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Wednesday, June 27, 2012

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One party, two minds: Former Democratic Party of Japan President Ichiro Ozawa hands his "no" ballot to an official in the Lower House on Tuesday during a Diet vote on social security and tax reform bills. Right: Prime Minister Yoshihiko Noda applauds as the bills are passed. KYODO

Lower House passes bill to double sales tax

Ozawa hesitates to jump from DPJ despite defying Noda with 'no' vote

Staff writers

The Lower House on Tuesday passed Prime Minister Yoshihiko Noda's key bill to double the 5 percent consumption tax by 2015 and other social security legislation, but 57 members of the Democratic Party of Japan, which he heads, voted against it, dealing a further blow to his already reeling Cabinet.

The rebels were led by DPJ heavyweight Ichiro Ozawa, who has fought a power struggle against Noda. But Ozawa stopped short Tuesday of saying if he will bolt from the DPJ and form a new party, apparently wary that this could backfire with voters.

"We'll look for the best option by examining various angles," Ozawa was quoted by Shozo Azuma, a follower, during the closed-door meeting attended by more than 40 DPJ Lower House and 10 DPJ Upper House members. Last week it was reported that Ozawa was collecting letters of resignation from his DPJ allies.

Ozawa also said he hoped voters watched the televised Lower House vote on the consumption tax hike and come to side with his opposition to the increase, according to Azuma.

Later in the day, Ozawa met with reporters and said he will "soon make a decision," without further elaborating.

Noda's ruling camp thus avoided the immediate departure of Ozawa and his cohorts and the threatened loss of the DPJ's Lower House majority — at least for now.

But with the Ozawa-fueled rebellion, Noda will have to further rely on the Liberal Democratic Party and New Komeito, two opposition parties that voted for the tax bill, which has now been sent to the opposition-controlled Upper House.

Noda faces more tough hurdles in the current Diet session, which has been extended until early September, in passing other key bills such as a special measure to issue deficit-covering bonds to cover 40 percent of the ¥90.3 trillion fiscal 2012 budget. The support of the two opposition parties is a must for Noda.

If more than 54 members leave the DPJ, the ruling camp would lose its majority in the 480-seat Lower House and critically damage Noda's administration. About 40 DPJ members have already agreed to follow Ozawa if he decides to bolt and form a new party, according to media reports.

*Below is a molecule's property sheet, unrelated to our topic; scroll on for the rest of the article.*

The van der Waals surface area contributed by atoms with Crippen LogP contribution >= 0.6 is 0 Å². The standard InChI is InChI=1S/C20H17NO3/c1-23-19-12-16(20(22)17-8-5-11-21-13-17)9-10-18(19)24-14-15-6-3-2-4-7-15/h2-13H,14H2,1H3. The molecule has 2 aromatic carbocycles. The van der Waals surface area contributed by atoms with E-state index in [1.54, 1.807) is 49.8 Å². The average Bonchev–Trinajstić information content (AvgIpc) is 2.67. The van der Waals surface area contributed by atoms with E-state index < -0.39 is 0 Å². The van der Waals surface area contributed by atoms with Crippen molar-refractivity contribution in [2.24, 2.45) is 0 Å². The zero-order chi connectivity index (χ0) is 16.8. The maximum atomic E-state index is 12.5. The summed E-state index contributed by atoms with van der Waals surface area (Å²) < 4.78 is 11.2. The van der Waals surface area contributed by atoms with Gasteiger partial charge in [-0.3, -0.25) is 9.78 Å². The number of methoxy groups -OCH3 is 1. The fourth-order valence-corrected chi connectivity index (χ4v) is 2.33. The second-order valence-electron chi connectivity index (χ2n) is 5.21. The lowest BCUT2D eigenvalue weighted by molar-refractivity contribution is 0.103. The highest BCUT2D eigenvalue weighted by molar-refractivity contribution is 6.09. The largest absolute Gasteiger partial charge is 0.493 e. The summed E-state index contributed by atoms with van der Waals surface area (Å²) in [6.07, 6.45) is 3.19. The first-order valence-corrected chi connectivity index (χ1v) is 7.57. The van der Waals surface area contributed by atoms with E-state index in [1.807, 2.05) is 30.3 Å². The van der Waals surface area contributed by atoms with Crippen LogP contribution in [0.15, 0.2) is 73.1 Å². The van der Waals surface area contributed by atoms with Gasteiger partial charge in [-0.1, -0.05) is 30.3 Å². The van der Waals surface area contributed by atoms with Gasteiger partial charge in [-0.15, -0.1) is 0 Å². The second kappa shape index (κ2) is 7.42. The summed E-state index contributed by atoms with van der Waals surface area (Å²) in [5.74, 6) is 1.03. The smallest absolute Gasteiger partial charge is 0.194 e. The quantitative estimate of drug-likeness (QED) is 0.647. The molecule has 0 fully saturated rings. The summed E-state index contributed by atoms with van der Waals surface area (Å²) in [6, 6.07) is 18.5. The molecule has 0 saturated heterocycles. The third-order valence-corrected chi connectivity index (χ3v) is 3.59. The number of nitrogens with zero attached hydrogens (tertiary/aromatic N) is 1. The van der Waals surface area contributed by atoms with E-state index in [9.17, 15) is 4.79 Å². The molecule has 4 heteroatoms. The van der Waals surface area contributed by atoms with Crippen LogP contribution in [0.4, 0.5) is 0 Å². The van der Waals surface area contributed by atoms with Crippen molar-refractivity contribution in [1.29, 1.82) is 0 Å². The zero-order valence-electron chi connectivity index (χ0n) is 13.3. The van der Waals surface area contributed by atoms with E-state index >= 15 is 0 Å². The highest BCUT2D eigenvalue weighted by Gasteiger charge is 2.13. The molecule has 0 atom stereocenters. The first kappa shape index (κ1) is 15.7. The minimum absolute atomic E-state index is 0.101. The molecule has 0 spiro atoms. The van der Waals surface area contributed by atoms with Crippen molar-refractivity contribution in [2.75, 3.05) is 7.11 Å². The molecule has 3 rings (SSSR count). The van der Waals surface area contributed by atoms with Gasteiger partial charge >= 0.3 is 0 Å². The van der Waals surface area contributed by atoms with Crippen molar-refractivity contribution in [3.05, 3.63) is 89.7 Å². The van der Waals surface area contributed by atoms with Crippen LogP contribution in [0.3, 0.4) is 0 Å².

"We have to do our best to establish a new DPJ," Azuma said before the Lower House vote. "We're ready to leave the party. We have been preparing for that."

About 20 DPJ members reportedly abstained from voting for the tax and social security bills.

After the voting, DPJ Secretary General Azuma Koshiishi said he and Noda will decide what punitive measures should be slapped on the rebels who voted against the tax bill. Koshiishi, however, has been reluctant to mete out harsh punishment.

"Some people keep talking about punitive measures, but we'd like to calmly make a decision following party rules," Koshiishi said during a TV interview after the vote.

Earlier in the day, Noda told a Lower House committee that the tax hike is crucial to cover growing social security costs and avoid a looming fiscal crisis with mounting government debts.

"There comes a time when we have to come to a conclusion no matter how difficult and painful it is. . . . I would like to join hands with everyone to overcome this critical point," he said.

Yukio Hatoyama, a former prime minister and close ally of Ozawa, was one of the members who voted against the tax hike. In the morning, he told Koshiishi he will step down as the party's senior adviser to express his opposition. But he said after the Lower House plenary session he has "no intention" if leaving the DPJ.

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The Japan Times

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